Information Technology, Small Business CIO, Strategy

I can, but should I?

Don't Know
Image via Wikipedia

I’m sure you’ve asked yourself this question sometime in your life.

You know that moment in your day (or life) where you have the ability to do something but you stop to ask yourself ‘should I?’  Whether it be skipping school, buying the new iPhone or buying a new car…you might stop and ask yourself this simple question.  I can…but should I?

At least that’s what most rational people do.  They’ll weigh the pros and cons of their action and determine what risks are involved.  If the risk is low enough and the benefits high enough, that action is usually taken. Sounds simple doesn’t it?

I can, but should I?

Such a simple question.

But its one that can do so much for you if you just stop to ask it.

Imagine yourself as CEO of a small business and you need to hire an VP of IT.

I know many people who would take the stance that since the economy is bad, they can probably find someone cheap.  So…they tell their HR team and/or executive recruiter to go out and find someone with 20 years experience as a CIO or VP of IT with experience managing 30 to 50 people and budgets of $5 million and higher.  Oh…and you don’t want to pay more than $100K in salary even though you were paying the last IT VP twice that.

Now…the economy and the job market does suck…but that doesn’t give you the right to try to underpay someone.  If you, as CEO, need someone with the above experience, you find the best person out there and pay them what they need, adjusted for your market & budget of course.  Of course, if your budget dictates a $100K salary, then you probably need to rethink the experience level of your new VP of IT.

As CEO, you can underpay someone…but should you? Sure you might be able to find someone willing to take the job in this bad economy at a low-ball offer, but will that person really be happy in the long run?  Will they stay with you once the economy rebounds? Doubtful.   Hiring during a recession and/or bad economy doesn’t change the fact that you still need treat people right.

Let’s look at another scenario:

Imagine yourself as Director of IT  for a large company.  You need SharePoint developers for an extremely important project.  You have a few bids from consulting companies and have been able to get a pretty good rate of $125 an hour for these developers.  Not bad…especially given that these developers are full-time employees of a local consulting company that you’ve worked with before and have been extremely impressed with.

Just before you sign the contract with this company, you get a call from another vendor offering sharepoint developers for $75 per hour.  These developers would be brought in from the Phililipines and work on-sight full-time.  What a steal right?  You ask around and most people are on the fence about this consulting company. They do OK work but aren’t great.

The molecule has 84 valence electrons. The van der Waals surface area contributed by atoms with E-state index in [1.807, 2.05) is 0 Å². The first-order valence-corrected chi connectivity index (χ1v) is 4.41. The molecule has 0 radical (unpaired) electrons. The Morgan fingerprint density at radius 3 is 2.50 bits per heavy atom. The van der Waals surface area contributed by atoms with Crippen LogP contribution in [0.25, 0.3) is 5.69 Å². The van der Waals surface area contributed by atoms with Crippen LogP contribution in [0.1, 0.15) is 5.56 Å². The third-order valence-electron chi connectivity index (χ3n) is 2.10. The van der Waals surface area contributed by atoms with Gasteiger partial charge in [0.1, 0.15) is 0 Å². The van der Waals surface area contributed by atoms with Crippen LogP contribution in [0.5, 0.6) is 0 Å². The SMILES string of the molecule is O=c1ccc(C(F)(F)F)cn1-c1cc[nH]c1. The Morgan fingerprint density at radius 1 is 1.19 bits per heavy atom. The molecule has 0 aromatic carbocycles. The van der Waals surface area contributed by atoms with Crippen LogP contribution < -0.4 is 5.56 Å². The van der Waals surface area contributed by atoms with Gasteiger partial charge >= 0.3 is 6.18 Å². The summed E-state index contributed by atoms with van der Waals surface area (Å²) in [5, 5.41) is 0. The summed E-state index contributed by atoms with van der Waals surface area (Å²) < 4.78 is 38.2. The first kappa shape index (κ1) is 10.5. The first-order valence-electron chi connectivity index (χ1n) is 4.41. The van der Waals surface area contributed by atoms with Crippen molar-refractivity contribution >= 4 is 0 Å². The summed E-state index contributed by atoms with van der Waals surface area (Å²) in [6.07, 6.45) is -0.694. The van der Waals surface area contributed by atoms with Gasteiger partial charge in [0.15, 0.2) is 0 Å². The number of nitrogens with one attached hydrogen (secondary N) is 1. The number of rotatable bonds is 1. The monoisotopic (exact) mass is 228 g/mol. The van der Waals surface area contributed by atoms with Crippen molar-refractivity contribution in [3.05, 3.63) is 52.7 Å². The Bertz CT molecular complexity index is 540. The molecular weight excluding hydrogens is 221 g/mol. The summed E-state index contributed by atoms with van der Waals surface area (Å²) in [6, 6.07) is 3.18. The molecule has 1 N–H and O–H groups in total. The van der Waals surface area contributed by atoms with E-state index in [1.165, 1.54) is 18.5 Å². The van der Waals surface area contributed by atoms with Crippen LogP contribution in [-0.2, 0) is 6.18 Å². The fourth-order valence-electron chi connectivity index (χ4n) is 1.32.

But…you have the opportunity to save $50 an hour for your developers.  That’s a savings of $400 per day over an 8 hour day.  Consider that you’re going to need 10 developers, that’s $4000 per day you can save.  Heck of a deal right?   Maybe…maybe not.  If this new vendor does the work in the same amount of time at the same quality level, then yes…it is a deal.

What should you do?  You can save that money…but should you?

Do you opt for the new company and the savings? Do you go back to the company you had planned to sign a contract with and ask for a fee reduction?   Do you sign with the original company at the original rate?  Sure…you can save a ton of money per hour…but are you sure the lower cost company can do the work?  Do they compare with the higher priced company that you already trust?  Will you really save money on this deal or will the ‘cheaper’ vendor take twice as long to complete the project?

We’ve all got to answer these types of questions every day. Its part of doing business and is one of the things that gets me excited about these types of jobs…making decisions, determining risks and moving forward.   Take a few seconds to ask yourself in these situations…I can, but should i?

It only takes a few seconds…

It doesn’t take long to ask yourself this simple question.

The next time you want to buy something new….ask yourself the simple question of “I can, but should I?”.

The next time you want to send that scathing email to your employee…ask yourself “I can, but should I?”

The next time you tell your HR team to find a developer for you and tell them to ‘get them cheap because they economy is bad’…ask yourself “I can, but should I?”

You’ll never make the perfect decision every time and you have to make the decision…but just take a second to ask yourself “I can…but should I?”.

Tagged , , , , ,

About Eric D. Brown, D.Sc.

Eric D. Brown, D.Sc. is a data scientist, technology consultant and entrepreneur with an interest in using data and technology to solve problems. When not building cool things, Eric can be found outside with his camera(s) taking photographs of landscapes, nature and wildlife.
View all posts by Eric D. Brown, D.Sc. →
Newest Most Voted
Inline Feedbacks
View all comments

[…] This post was mentioned on Twitter by Eric D. Brown, Outsourcing-Eqentia. Outsourcing-Eqentia said: I can, but should I?: Source: Eric D. Brown Image via Wikipedia I’m sure you’ve asked yourself thi… #outsourcing […]

Jeff De Cagna
14 years ago

The Spandex Rule: just because you can, doesn't mean you should

14 years ago

I can, but should I?:

Image via Wikipedia

I’m sure you’ve asked yourself this question sometime in your life….

14 years ago

Reading: I can, but should I? #pmot Good advice for PMs

14 years ago

#baot Reading: I can, but should I?

14 years ago

I can, but should I?: Source: Eric D. Brown

Image via Wikipedia

I’m sure you’ve asked yourself thi… #outsourcing

14 years ago

Published: I can, but should I?